With respect to Nifty’s fall, a lot of comparison is being drawn to the kind of crash we saw in 2008. So we decided to pick up the monthly chart to actually compare this fall with what we saw in 2008 and a later correction we witnessed in 2010-11. Chart below:
Market Crash: Is this like 2008 all over again?
This is a monthly chart, so here are some facts to glean from this chart:
2008 In 9 months Nifty crashed by 4094 points which is close to 65%. Rally began from the next month. But if u look closely one can also say that the market rally that began from the 14th month didn’t look back. So one can argue market was in correction for 13 months.
2010-11: In 13 months Nifty crashed by over 1800 points (close to 28-29%). Rally began from 14th month. So one can say that market stayed in correction for 13 months.
2015-16: This is the 10th month. Market has crashed by close to 1800 points (close to 19-20%).
Looking at this some analysts have said they expect markets to bottom out in April (which is when we complete 13 months of market fall) and by looking at 2010-11 percentage fall they are also expecting for markets to correct further. But, it is not uncommon to see the corrections to match in amplitude terms too rather than %age return terms. So some analysts (including us) feel that in terms of quantum of correction we are already in a zone where we satisfy the amplitude requirements of correction and we should be wary of expecting much lower levels. So, we should be careful about getting caught short in an un-expected rally.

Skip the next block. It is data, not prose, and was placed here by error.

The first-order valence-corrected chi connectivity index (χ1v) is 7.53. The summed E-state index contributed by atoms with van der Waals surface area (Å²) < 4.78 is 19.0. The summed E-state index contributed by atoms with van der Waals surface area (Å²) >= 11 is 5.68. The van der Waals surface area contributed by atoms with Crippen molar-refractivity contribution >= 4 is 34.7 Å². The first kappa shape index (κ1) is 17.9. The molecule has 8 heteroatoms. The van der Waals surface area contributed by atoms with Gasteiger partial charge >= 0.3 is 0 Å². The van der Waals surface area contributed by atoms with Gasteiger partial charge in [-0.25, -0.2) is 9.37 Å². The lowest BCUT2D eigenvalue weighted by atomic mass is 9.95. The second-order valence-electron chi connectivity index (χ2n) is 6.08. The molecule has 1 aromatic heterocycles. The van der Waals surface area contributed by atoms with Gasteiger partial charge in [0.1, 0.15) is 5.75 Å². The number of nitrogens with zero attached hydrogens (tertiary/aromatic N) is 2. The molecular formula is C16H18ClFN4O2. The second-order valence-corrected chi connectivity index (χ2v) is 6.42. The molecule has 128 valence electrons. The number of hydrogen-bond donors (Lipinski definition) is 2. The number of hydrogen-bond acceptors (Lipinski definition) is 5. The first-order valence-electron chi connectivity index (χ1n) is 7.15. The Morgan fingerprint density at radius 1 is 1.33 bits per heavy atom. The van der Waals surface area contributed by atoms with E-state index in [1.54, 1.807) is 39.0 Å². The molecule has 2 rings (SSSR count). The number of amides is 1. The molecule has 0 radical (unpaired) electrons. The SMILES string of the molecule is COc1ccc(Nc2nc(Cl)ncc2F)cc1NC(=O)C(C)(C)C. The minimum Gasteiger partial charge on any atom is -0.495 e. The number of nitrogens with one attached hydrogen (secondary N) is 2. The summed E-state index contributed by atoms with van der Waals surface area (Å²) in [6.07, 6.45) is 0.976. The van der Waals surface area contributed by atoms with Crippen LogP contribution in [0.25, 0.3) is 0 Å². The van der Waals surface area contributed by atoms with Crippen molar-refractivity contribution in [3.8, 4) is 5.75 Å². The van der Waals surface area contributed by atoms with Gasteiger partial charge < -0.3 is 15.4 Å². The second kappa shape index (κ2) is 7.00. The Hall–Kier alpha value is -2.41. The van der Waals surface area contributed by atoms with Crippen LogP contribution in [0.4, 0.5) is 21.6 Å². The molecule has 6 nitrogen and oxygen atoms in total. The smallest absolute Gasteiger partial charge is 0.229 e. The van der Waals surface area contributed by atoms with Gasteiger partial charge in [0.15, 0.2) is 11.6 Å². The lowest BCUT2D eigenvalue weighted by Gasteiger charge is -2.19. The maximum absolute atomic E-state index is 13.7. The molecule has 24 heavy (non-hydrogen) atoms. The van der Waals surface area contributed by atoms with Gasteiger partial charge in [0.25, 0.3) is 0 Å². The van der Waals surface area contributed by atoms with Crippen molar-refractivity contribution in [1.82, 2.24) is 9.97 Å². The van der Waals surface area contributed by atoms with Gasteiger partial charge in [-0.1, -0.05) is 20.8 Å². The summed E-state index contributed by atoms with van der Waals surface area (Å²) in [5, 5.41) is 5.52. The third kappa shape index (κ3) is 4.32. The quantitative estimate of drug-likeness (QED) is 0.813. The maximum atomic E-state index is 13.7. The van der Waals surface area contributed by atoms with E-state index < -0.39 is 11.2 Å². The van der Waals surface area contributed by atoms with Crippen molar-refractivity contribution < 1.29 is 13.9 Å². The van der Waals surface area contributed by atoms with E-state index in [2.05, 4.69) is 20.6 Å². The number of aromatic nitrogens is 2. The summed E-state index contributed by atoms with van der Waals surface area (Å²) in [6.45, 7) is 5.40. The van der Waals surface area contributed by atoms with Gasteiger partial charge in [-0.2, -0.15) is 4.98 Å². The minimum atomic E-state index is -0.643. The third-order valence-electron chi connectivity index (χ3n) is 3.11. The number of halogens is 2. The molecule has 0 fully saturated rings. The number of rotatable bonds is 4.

While there is uncertainty about where this fall might halt, few conclusions look certain:
A. When compared to 2008 crash, the 2015-16 crash has only been a disappointment, specially if you look at distance market traveled in comparable time.
B. Also there seems to be more similarity of this fall with the 2010-11 fall rather than 2008 fall.
So is a 2008 like crash still possible? Sure It may happen, in the sense that there is very little limitation with respect to what cannot happen in the financial markets. But from what we have seen so far, it looks unlikely.
The key in times like these is how well you have managed your savings, and how well you have managed the money you have invested in the market. If you have not been too greedy so as to pour in you entire savings in the market (worse if you borrowed money to put in the market to make quick money), if you wake up tomorrow and see markets have hit the lower circuit, you would be disappointed but not destroyed. Some may even look at it as an opportunity. If not, there is unfortunately nothing but sleepless nights ahead till the market is out of the woods.